Friday’s Forgotten Book: The Murder on the Bus by Cecil Freeman Gregg

Cecil Freeman Gregg (1898-1960) was a chartered secretary and accountant born in London. He published 42 mysteries between 1928 and 1960, with two main series characters, Inspector Cuthbert Higgins and Harry Prince. Harry Prince was a thief who was driven to a life of crime due to the death of his wife Ethel. Cuthbert Higgins is a versatile Scotland Yard detective who can engage in fisticuffs as well as unravel a complicated mystery. (From the Golden Age of Detection Wiki, http://gadetection.pbworks.com/w/page/7930698/Gregg%2C%20Cecil%20Freeman.)

The Murder on the Bus (Hutchinson, 1930) is Gregg’s third mystery. Inspector Higgins starts his day with a letter purporting to be from a small-time criminal telling the police that he will have committed suicide by the time they receive his letter. Higgins sends a constable to investigate. Indeed the criminal lay dead in his room, apparently from gas. The inquest finds the cause of death to be suicide and the file is closed, only to be re-opened when a representative from the gas company remonstrates with the inspector days later. It seems there wasn’t enough money in the meter for gas to have been the cause of death. Yet that was the finding of the autopsy. So how did this man die?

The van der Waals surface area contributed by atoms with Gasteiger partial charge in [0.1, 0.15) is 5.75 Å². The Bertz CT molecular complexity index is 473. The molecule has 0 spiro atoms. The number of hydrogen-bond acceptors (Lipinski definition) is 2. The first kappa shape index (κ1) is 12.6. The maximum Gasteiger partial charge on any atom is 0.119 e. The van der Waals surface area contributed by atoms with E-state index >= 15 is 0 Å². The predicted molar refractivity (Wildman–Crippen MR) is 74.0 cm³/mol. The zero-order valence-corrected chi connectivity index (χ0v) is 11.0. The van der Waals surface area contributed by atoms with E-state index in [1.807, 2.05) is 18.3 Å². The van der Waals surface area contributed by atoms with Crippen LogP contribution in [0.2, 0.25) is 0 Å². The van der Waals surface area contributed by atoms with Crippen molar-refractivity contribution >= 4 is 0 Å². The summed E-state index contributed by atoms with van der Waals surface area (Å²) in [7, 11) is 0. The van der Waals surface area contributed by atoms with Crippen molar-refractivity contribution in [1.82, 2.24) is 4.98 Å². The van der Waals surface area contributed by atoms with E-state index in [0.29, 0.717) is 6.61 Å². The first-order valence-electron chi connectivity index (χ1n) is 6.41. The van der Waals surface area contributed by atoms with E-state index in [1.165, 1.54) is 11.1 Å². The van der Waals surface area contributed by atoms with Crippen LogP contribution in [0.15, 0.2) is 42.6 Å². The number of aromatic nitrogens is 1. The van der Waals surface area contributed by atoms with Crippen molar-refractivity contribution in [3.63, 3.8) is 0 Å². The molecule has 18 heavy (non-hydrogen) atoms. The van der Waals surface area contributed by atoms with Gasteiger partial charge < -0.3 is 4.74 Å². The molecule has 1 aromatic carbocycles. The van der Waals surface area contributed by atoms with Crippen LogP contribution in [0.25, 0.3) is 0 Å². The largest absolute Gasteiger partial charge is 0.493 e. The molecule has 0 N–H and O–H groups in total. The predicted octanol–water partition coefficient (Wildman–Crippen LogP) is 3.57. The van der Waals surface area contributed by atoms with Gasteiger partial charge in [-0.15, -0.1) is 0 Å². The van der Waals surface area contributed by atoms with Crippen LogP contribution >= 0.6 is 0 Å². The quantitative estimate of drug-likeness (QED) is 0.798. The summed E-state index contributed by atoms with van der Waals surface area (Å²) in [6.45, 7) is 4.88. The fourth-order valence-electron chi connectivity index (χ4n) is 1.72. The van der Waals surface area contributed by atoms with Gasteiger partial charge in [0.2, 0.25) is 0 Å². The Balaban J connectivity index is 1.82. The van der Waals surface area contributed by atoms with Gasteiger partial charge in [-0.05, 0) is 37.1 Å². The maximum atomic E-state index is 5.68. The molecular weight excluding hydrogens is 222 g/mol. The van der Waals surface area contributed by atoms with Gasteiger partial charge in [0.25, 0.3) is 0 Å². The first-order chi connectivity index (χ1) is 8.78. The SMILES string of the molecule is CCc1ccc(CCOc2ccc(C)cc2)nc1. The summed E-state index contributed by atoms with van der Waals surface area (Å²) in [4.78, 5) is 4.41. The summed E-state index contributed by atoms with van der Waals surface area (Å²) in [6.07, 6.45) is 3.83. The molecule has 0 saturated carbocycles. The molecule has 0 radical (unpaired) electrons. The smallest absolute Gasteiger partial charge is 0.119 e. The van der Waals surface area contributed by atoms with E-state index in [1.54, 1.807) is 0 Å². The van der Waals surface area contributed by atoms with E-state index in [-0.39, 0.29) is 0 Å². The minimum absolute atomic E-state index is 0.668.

While Higgins is dealing with this puzzle, he’s also looking into a second one. A man is found shot to death on the top of a city bus. He was sitting in the back row of the open bus, where no one could possibly sit behind him, yet he was shot in the back. Higgins decided the shot had to have come from one of the houses the bus passed on its route. Deciding on which houses to search out of the possible thousands was a nice exercise in logical deduction.

Searching for the identity of the shooting victim takes Higgins to a small village and a country manor which he discovers too late is inhabited by a gang of blackmailers with connections to both dead men. Getting away from them requires a good deal of ingenuity and even more physical exertion. Higgins seems to be unusually athletic for someone his age.

Considering the amount of action, the story unfolds slowly. It’s over 230 pages long and could have been edited to speed up the momentum which is leisurely. It’s not exactly a procedural and it’s not an amateur detective tale; I’m not sure how to categorize this book, other than Golden Age. Perhaps Gregg was still finding his way to his style; comparing this early work to a later Inspector Higgins might be instructive.

The plot itself was nicely complicated with a twist at the end I didn’t see coming. I doubt that I will search for more of Gregg’s work but I will likely read another one if it comes my way. A note from the publisher of the ebook I read stated it was based on the version published by The Dial Company in New York. All English spellings were Americanized and “some additional notes and clarifications have been added for the modern reader’s benefit”. I am wondering just how extensive this edit was and if it contributed to my lack of enthusiasm for the book.

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